If Bill Cartwright has proved one thing in his short tenure as Bulls coach, it's that he doesn't hold grudges.
That's why a testy Cartwright shrugged off the notion that Jamal Crawford's frustrated reaction to being benched against Atlanta is a controversy and played the point guard 35 minutes on Saturday.
Cartwright has more pressing matters on his hands anyway after a scrappy Bucks team outhustled and outworked the Bulls in a brutal 98-68 loss that kicked off their road schedule.
After sprinting to an early 15-2 lead, the Bulls looked very much like the bewildered team that stumbled to a 3-38 road record last season, missing dunks and layups and getting beat inside defensively for easy baskets.
General manager John Paxson has said success in the early part of the Bulls' schedule is crucial so two flat performances in three games can't bode well for anybody.
The Bulls trailed 43-42 at halftime before collapsing in a dismal third quarter. They hit 3-of-17 shots and went without a field goal for 5 minutes 23 seconds as the Bucks took an 18-point lead. The Bulls' 26 second-half points were three points shy of the franchise low for a half. They hit just 8-of-33 shots in the second half.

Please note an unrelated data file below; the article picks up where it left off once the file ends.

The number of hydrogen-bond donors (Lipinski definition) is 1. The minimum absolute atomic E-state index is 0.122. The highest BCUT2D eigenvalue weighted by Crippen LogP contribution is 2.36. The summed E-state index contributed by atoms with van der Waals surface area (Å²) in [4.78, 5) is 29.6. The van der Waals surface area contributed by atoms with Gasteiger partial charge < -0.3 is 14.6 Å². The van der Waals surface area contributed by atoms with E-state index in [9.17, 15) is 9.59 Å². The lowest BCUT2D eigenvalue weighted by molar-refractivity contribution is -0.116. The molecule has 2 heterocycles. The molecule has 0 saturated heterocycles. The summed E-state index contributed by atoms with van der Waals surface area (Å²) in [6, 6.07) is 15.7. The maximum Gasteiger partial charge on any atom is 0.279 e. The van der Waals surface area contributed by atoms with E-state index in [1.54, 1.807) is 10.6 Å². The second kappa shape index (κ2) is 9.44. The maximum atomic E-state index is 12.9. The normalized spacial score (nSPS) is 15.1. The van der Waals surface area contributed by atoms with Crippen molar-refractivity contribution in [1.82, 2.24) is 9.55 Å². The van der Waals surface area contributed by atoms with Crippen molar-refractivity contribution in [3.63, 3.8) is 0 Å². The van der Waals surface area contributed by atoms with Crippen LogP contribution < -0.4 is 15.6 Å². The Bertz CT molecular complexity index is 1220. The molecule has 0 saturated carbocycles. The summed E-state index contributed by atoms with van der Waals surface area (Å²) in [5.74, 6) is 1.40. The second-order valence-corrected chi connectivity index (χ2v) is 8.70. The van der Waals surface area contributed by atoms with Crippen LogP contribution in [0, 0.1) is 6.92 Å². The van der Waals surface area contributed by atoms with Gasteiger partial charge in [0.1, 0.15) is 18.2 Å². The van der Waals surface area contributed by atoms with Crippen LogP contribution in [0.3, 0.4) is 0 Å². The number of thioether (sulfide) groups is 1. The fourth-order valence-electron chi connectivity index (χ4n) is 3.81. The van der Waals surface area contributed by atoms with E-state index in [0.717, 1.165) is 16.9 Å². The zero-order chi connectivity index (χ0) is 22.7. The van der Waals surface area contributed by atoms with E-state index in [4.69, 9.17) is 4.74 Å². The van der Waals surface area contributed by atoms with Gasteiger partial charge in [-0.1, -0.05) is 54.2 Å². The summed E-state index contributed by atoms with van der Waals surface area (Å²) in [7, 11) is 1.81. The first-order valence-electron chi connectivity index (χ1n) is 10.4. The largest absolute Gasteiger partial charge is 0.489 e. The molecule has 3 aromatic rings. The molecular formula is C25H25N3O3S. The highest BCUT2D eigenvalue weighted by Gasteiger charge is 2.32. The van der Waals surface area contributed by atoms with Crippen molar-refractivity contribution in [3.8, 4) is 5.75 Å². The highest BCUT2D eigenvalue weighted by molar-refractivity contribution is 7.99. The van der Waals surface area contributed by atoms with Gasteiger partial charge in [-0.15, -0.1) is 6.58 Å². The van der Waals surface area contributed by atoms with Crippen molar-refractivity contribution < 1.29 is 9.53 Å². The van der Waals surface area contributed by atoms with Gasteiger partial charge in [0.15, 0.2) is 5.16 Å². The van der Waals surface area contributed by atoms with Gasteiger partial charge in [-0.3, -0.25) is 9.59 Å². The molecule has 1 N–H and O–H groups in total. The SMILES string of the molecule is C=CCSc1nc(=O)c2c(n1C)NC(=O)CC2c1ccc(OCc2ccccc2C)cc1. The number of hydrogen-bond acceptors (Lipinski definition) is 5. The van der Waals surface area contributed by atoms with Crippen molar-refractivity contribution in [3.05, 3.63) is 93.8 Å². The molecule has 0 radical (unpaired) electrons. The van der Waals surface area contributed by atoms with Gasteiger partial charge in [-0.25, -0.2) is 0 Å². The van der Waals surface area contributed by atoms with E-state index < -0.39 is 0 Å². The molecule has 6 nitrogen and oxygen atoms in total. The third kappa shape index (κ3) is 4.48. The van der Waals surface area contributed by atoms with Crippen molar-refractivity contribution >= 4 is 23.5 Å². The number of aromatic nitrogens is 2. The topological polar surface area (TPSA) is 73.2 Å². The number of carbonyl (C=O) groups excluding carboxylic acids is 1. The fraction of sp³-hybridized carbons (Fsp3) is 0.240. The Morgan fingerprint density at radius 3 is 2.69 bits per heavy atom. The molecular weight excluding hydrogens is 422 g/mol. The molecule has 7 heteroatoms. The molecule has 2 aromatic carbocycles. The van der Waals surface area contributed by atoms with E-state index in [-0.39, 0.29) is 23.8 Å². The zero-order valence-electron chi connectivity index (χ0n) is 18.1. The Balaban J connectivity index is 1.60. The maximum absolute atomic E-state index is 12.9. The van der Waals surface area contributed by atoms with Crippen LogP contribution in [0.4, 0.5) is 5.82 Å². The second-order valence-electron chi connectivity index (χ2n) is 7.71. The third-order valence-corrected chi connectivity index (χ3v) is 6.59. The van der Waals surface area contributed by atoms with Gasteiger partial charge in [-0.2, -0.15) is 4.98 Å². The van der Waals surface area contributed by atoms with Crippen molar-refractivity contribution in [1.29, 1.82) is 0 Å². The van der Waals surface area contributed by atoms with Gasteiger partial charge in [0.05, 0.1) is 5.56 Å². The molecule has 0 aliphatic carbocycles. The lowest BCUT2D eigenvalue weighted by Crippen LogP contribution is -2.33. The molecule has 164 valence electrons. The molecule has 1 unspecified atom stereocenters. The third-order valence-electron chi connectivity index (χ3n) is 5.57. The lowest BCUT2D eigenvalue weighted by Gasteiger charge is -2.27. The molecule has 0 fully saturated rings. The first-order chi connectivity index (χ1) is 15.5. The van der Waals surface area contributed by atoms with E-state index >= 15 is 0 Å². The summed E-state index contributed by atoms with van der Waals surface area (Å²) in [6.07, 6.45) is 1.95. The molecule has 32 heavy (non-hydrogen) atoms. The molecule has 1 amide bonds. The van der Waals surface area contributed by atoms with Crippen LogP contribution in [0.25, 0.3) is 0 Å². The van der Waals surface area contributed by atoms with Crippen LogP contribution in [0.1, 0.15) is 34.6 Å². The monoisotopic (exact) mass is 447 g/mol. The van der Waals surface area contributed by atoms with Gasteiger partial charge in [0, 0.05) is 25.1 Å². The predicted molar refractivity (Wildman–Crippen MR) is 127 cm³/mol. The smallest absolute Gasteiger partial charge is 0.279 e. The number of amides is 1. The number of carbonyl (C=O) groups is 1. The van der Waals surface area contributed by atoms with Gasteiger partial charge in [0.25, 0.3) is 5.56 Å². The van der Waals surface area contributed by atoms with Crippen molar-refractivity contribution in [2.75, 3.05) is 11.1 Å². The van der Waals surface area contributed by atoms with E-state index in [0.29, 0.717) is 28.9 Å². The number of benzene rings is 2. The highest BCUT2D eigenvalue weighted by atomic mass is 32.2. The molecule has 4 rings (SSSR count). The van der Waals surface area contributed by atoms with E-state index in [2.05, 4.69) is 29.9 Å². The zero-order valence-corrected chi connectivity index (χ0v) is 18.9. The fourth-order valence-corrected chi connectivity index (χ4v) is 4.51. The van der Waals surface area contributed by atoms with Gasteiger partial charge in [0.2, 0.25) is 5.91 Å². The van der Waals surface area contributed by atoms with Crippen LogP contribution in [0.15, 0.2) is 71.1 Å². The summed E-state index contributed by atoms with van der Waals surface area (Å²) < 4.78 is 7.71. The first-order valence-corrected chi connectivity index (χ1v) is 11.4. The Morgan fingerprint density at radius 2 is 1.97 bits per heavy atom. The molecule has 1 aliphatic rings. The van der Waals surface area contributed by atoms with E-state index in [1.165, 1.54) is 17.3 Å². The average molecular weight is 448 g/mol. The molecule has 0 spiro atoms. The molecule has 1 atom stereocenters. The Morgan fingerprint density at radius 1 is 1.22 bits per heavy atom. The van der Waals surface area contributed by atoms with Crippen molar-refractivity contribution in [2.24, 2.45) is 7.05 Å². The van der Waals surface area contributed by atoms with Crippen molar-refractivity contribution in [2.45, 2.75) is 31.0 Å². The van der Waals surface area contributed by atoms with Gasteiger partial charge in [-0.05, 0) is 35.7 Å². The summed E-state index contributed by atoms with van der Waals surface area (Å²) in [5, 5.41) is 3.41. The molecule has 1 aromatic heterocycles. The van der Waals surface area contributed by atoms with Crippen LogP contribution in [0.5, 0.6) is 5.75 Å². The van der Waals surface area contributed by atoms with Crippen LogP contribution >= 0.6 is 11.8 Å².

Joe Smith led five Bucks in double figures with 19 in their home opener.
Crawford's 17 points led the Bulls, who shot 28 percent.
Before the game, both Paxson and Cartwright downplayed Crawford's inflammatory comments from late Friday, attributing them to Crawford's competitiveness.
Still, that Crawford is upset early makes the off-season injury to Jay Williams all the more glaring. If that accident didn't happen, Crawford might have been traded.
"Guys will get their opportunity," Cartwright said. "It's like playing baseball. You'll get a chance to take your swings. It's up to you to hit the ball.
"I'm not playing. I'll put you out there and see what you got. If you're not giving us what we need, we have to find somebody else to win some games. It's not personal. Basketball is simple. If you're playing well, you'll stay out there."
But Crawford didn't think he played poorly against Atlanta and didn't back down from his stance.
"[Jason] Terry hit a couple of shots, but it wasn't like it was out of halfcourt sets," Crawford said. "It was transition.
"I was speaking from my heart. I didn't want to say everything was fine because it wasn't. I want to help us win. I don't want to be on the bench in crucial minutes. It's a new day. Hopefully, it doesn't happen again."
Told that Crawford didn't think he deserved to sit, Cartwright frowned.
"Nobody wants Jamal to play well more than me," Cartwright said. "You have to learn a lesson here somewhere, don't you? We're here to win games. I think that's enough Jamal talk."
Cartwright was fired up throughout the night. In one of the funnier plays in memory, he grabbed an idle Eddie Robinson and shoved him forward to remind Robinson to make a cut through the lane on a last-second play to end the first quarter.
The laughs ended there.Copyright © 2015, Los Angeles Times